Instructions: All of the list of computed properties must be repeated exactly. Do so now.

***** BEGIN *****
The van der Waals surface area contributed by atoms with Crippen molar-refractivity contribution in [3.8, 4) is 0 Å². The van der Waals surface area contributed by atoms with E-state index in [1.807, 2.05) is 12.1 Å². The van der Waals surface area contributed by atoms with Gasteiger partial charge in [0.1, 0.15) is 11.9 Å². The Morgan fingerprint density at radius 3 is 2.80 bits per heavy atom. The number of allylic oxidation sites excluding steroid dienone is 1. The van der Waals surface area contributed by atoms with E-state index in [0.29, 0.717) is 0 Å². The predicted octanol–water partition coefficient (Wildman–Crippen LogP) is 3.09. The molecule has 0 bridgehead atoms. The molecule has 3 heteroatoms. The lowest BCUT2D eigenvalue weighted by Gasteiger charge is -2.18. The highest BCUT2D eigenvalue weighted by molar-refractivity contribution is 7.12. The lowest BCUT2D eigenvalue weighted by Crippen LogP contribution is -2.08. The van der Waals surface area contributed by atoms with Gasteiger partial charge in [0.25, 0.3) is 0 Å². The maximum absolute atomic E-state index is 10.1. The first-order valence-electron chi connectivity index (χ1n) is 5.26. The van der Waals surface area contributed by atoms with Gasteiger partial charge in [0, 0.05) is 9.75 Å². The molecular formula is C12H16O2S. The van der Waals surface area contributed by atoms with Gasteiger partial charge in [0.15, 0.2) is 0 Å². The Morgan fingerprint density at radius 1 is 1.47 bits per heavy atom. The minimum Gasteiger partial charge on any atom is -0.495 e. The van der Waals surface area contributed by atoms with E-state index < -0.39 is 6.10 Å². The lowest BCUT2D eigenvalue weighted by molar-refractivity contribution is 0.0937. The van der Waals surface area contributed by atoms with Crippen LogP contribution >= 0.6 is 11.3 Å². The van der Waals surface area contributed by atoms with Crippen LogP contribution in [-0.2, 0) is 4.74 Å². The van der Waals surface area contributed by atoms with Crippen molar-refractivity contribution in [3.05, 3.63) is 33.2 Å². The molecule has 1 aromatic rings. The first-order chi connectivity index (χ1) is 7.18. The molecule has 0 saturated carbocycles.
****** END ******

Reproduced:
The van der Waals surface area contributed by atoms with Crippen molar-refractivity contribution in [3.8, 4) is 0 Å². The van der Waals surface area contributed by atoms with E-state index in [1.807, 2.05) is 12.1 Å². The van der Waals surface area contributed by atoms with Gasteiger partial charge in [0.1, 0.15) is 11.9 Å². The Morgan fingerprint density at radius 3 is 2.80 bits per heavy atom. The number of allylic oxidation sites excluding steroid dienone is 1. The van der Waals surface area contributed by atoms with E-state index in [0.29, 0.717) is 0 Å². The predicted octanol–water partition coefficient (Wildman–Crippen LogP) is 3.09. The molecule has 0 bridgehead atoms. The molecule has 3 heteroatoms. The lowest BCUT2D eigenvalue weighted by Gasteiger charge is -2.18. The highest BCUT2D eigenvalue weighted by molar-refractivity contribution is 7.12. The lowest BCUT2D eigenvalue weighted by Crippen LogP contribution is -2.08. The van der Waals surface area contributed by atoms with Gasteiger partial charge in [0.25, 0.3) is 0 Å². The maximum absolute atomic E-state index is 10.1. The first-order valence-electron chi connectivity index (χ1n) is 5.26. The van der Waals surface area contributed by atoms with Gasteiger partial charge in [0, 0.05) is 9.75 Å². The molecular formula is C12H16O2S. The van der Waals surface area contributed by atoms with Gasteiger partial charge in [0.15, 0.2) is 0 Å². The Morgan fingerprint density at radius 1 is 1.47 bits per heavy atom. The minimum Gasteiger partial charge on any atom is -0.495 e. The van der Waals surface area contributed by atoms with E-state index < -0.39 is 6.10 Å². The lowest BCUT2D eigenvalue weighted by molar-refractivity contribution is 0.0937. The van der Waals surface area contributed by atoms with Crippen LogP contribution >= 0.6 is 11.3 Å². The van der Waals surface area contributed by atoms with Crippen LogP contribution in [-0.2, 0) is 4.74 Å². The van der Waals surface area contributed by atoms with Crippen molar-refractivity contribution in [3.05, 3.63) is 33.2 Å². The molecule has 1 aromatic rings. The first-order chi connectivity index (χ1) is 7.18. The molecule has 0 saturated carbocycles.